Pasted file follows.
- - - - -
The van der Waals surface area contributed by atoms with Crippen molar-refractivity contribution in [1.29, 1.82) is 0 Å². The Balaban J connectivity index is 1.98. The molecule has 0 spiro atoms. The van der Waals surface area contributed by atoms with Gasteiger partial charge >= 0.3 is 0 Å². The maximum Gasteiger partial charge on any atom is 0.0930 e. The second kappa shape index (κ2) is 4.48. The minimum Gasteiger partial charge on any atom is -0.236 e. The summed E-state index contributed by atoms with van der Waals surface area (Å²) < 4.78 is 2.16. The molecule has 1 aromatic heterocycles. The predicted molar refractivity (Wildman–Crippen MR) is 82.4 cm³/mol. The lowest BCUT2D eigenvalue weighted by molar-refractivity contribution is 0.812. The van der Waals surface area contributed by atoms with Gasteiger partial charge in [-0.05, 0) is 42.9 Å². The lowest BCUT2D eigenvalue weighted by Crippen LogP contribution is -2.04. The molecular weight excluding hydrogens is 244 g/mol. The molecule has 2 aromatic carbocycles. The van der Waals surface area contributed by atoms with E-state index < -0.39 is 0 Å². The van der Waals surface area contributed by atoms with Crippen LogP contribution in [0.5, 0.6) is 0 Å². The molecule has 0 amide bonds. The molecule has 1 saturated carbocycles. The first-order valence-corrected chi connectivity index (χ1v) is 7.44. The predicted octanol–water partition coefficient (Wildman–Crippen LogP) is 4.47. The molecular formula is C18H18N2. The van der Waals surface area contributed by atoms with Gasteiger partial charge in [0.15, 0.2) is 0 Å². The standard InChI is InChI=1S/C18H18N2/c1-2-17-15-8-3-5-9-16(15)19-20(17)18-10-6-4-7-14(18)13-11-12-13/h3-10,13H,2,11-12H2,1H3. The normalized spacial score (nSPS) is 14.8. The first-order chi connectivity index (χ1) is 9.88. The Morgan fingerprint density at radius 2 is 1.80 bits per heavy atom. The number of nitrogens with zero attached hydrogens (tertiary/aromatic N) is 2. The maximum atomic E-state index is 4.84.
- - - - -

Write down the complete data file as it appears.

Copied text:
The van der Waals surface area contributed by atoms with Crippen molar-refractivity contribution in [1.29, 1.82) is 0 Å². The Balaban J connectivity index is 1.98. The molecule has 0 spiro atoms. The van der Waals surface area contributed by atoms with Gasteiger partial charge >= 0.3 is 0 Å². The maximum Gasteiger partial charge on any atom is 0.0930 e. The second kappa shape index (κ2) is 4.48. The minimum Gasteiger partial charge on any atom is -0.236 e. The summed E-state index contributed by atoms with van der Waals surface area (Å²) < 4.78 is 2.16. The molecule has 1 aromatic heterocycles. The predicted molar refractivity (Wildman–Crippen MR) is 82.4 cm³/mol. The lowest BCUT2D eigenvalue weighted by molar-refractivity contribution is 0.812. The van der Waals surface area contributed by atoms with Gasteiger partial charge in [-0.05, 0) is 42.9 Å². The lowest BCUT2D eigenvalue weighted by Crippen LogP contribution is -2.04. The molecular weight excluding hydrogens is 244 g/mol. The molecule has 2 aromatic carbocycles. The van der Waals surface area contributed by atoms with E-state index < -0.39 is 0 Å². The van der Waals surface area contributed by atoms with Crippen LogP contribution in [0.5, 0.6) is 0 Å². The molecule has 0 amide bonds. The molecule has 1 saturated carbocycles. The first-order valence-corrected chi connectivity index (χ1v) is 7.44. The predicted octanol–water partition coefficient (Wildman–Crippen LogP) is 4.47. The molecular formula is C18H18N2. The van der Waals surface area contributed by atoms with Gasteiger partial charge in [0.15, 0.2) is 0 Å². The standard InChI is InChI=1S/C18H18N2/c1-2-17-15-8-3-5-9-16(15)19-20(17)18-10-6-4-7-14(18)13-11-12-13/h3-10,13H,2,11-12H2,1H3. The normalized spacial score (nSPS) is 14.8. The first-order chi connectivity index (χ1) is 9.88. The Morgan fingerprint density at radius 2 is 1.80 bits per heavy atom. The number of nitrogens with zero attached hydrogens (tertiary/aromatic N) is 2. The maximum atomic E-state index is 4.84.